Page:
Intelligence agencies can get quite creative when developing ways to collect information. But sometimes they get too creative that lead to more problems. Not to mention endangering thousands of lives – innocent lives.
Take the case of Shakil Afridi, a Pakistani doctor in jail for his involvement in the terrorist group Laskhar-e-Islam. What is far more troubling is his alleged participation in a fake hepatitis vaccination campaign where DNA samples were collected to assist the US in locating the late al Qaeda leader Osama bin Laden in 2011 (see story here).
We all know of course that US Special Forces eventually found the terrorist mastermind, slipped into his compound and killed him on May 2, 2011. And we remember the jubilation that ensued as Americans marked the death (finally!) of the man behind 9/11. USA! USA! USA!
But at what cost?
Was the death of bin Laden a good thing? – absolutely, But as I have argued before, it hasn’t made a huge difference in the course of terrorism and certainly has not led to a significant drop in terrorist acts or groups (has it had an impact on Al Qaeda core? Yes, but that is not as important as it sounds).
Now, these are allegations and have not been proven in court. But let’s assume they’re true and that the US really did use medical cover in its search for the AQ head. What has been the aftermath of that ruse?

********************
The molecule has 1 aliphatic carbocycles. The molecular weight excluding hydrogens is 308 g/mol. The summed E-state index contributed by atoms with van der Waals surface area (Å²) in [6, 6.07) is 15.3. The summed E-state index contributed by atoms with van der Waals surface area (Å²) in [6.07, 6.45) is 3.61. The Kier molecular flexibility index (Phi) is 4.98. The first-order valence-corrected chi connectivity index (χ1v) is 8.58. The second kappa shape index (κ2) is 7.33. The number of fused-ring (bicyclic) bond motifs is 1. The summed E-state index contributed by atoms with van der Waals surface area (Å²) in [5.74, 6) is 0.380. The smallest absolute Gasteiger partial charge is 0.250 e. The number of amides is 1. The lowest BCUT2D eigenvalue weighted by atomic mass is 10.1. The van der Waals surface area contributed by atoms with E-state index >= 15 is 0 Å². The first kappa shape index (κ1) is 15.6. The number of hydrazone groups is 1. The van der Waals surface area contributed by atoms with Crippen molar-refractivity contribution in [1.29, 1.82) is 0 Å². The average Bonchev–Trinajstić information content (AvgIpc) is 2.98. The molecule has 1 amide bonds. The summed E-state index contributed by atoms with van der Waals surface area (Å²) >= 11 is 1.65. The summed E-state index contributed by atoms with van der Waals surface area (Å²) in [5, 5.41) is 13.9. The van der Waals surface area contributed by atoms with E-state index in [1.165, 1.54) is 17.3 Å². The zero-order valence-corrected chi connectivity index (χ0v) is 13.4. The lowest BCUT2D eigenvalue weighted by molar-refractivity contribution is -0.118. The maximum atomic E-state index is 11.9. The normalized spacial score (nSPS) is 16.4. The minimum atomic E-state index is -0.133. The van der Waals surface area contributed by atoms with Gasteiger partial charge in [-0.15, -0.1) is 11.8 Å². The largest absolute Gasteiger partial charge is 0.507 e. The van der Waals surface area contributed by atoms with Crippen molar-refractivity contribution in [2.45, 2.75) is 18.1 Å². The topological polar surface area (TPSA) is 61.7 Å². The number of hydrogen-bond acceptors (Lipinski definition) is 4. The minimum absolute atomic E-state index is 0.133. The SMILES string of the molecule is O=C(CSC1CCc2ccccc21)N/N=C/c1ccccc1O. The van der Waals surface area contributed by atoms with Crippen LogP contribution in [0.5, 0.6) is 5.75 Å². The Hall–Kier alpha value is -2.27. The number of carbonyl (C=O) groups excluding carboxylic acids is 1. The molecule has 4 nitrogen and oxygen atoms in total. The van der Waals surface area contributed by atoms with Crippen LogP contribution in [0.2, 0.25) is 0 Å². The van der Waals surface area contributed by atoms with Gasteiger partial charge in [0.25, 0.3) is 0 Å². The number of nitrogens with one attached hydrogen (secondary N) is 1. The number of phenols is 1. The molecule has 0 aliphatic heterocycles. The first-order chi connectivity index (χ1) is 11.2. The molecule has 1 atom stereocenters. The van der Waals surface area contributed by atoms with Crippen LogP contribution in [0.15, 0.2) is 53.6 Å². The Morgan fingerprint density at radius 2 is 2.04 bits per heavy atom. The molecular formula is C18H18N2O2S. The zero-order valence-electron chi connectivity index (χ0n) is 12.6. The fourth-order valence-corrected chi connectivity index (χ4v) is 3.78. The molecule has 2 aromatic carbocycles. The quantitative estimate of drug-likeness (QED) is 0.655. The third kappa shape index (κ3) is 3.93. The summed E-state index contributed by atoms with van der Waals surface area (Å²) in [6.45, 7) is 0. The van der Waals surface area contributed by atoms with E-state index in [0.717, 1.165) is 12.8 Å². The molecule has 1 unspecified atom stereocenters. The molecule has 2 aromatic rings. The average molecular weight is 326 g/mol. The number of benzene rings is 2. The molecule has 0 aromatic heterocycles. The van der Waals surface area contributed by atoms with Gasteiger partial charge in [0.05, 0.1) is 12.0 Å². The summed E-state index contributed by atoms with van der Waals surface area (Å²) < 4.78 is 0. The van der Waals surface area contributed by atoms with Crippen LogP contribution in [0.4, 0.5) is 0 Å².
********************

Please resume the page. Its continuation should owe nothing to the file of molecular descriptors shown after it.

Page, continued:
Deadly – from two perspectives.
First and foremost, it has become much more difficult to launch vaccination campaigns in parts of Pakistan and hence children are getting sick and dying from preventable diseases.
Actually, I could just stop there (and maybe should). No innocent child should have to die just because we needed to find a terrorist.
Yes, I know that health care was a challenge in this part of the world before and that conspiracy theories abound on the evils of vaccination (it’s all a Western plot to sterilise Muslims don’t you know!). But the belief that it was used as a cover for intel doesn’t help.
Secondly, the tactic has probably backfired. Locals will be less likely to cooperate with authorities whom they no longer trust. The false medical effort just confirms the narrative that the West hates Muslims and doesn’t care about them. It undermines our claim that we do everything in our power to prevent taking innocent life (the so-called “collateral damage” – was there ever a more disgusting term?).
I am all for developing innovative ways to collect much needed intel, but there are good ways and not so good ways.
When someone raised the possibility of using needles, he should have been told to stick it.
- A lot of dictatorships are using ‘terrorism’ to crack down on opponents - December 2, 2020
- December 2, 2004: Killing of Buddhist teacher in southern Thailand - December 2, 2020
- Eric Schmitt: Covering the terrorism beat for the New York Times - December 1, 2020